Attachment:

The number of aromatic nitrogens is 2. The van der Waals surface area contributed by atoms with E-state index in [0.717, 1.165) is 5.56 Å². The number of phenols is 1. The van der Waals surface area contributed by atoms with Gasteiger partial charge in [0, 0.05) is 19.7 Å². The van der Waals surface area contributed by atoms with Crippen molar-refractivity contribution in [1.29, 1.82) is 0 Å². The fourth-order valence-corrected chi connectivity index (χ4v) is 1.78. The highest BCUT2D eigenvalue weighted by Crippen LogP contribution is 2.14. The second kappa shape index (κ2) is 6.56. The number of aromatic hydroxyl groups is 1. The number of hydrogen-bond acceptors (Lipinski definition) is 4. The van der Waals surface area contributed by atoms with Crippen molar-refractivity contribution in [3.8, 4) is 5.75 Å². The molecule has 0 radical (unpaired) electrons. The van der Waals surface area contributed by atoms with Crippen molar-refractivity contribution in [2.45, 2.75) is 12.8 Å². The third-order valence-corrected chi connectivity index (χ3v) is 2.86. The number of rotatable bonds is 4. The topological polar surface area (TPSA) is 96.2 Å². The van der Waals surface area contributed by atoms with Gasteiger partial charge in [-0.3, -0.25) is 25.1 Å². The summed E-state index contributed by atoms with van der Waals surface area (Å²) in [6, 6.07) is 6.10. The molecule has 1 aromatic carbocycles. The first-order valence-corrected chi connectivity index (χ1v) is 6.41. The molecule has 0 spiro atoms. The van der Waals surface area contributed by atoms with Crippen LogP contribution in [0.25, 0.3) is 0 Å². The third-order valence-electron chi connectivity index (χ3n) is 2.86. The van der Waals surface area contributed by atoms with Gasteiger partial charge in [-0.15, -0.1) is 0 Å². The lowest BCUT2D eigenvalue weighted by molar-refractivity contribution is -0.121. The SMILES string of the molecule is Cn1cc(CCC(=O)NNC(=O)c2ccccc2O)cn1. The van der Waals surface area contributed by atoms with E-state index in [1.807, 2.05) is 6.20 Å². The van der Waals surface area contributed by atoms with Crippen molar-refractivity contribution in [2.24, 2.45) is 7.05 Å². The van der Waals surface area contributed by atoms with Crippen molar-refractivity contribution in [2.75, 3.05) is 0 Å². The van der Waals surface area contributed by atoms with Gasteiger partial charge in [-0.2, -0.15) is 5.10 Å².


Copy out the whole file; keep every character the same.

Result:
The number of aromatic nitrogens is 2. The van der Waals surface area contributed by atoms with E-state index in [0.717, 1.165) is 5.56 Å². The number of phenols is 1. The van der Waals surface area contributed by atoms with Gasteiger partial charge in [0, 0.05) is 19.7 Å². The van der Waals surface area contributed by atoms with Crippen molar-refractivity contribution in [1.29, 1.82) is 0 Å². The fourth-order valence-corrected chi connectivity index (χ4v) is 1.78. The highest BCUT2D eigenvalue weighted by Crippen LogP contribution is 2.14. The second kappa shape index (κ2) is 6.56. The number of aromatic hydroxyl groups is 1. The number of hydrogen-bond acceptors (Lipinski definition) is 4. The van der Waals surface area contributed by atoms with Crippen molar-refractivity contribution in [3.8, 4) is 5.75 Å². The molecule has 0 radical (unpaired) electrons. The van der Waals surface area contributed by atoms with Crippen molar-refractivity contribution in [2.45, 2.75) is 12.8 Å². The third-order valence-corrected chi connectivity index (χ3v) is 2.86. The number of rotatable bonds is 4. The topological polar surface area (TPSA) is 96.2 Å². The van der Waals surface area contributed by atoms with Gasteiger partial charge in [-0.3, -0.25) is 25.1 Å². The summed E-state index contributed by atoms with van der Waals surface area (Å²) in [6, 6.07) is 6.10. The molecule has 1 aromatic carbocycles. The first-order valence-corrected chi connectivity index (χ1v) is 6.41. The molecule has 0 spiro atoms. The van der Waals surface area contributed by atoms with Crippen LogP contribution in [0.25, 0.3) is 0 Å². The third-order valence-electron chi connectivity index (χ3n) is 2.86. The van der Waals surface area contributed by atoms with Gasteiger partial charge in [-0.15, -0.1) is 0 Å². The lowest BCUT2D eigenvalue weighted by molar-refractivity contribution is -0.121. The SMILES string of the molecule is Cn1cc(CCC(=O)NNC(=O)c2ccccc2O)cn1. The van der Waals surface area contributed by atoms with E-state index in [1.807, 2.05) is 6.20 Å². The van der Waals surface area contributed by atoms with Crippen molar-refractivity contribution in [2.24, 2.45) is 7.05 Å². The van der Waals surface area contributed by atoms with Crippen molar-refractivity contribution in [2.75, 3.05) is 0 Å². The van der Waals surface area contributed by atoms with Gasteiger partial charge in [-0.2, -0.15) is 5.10 Å².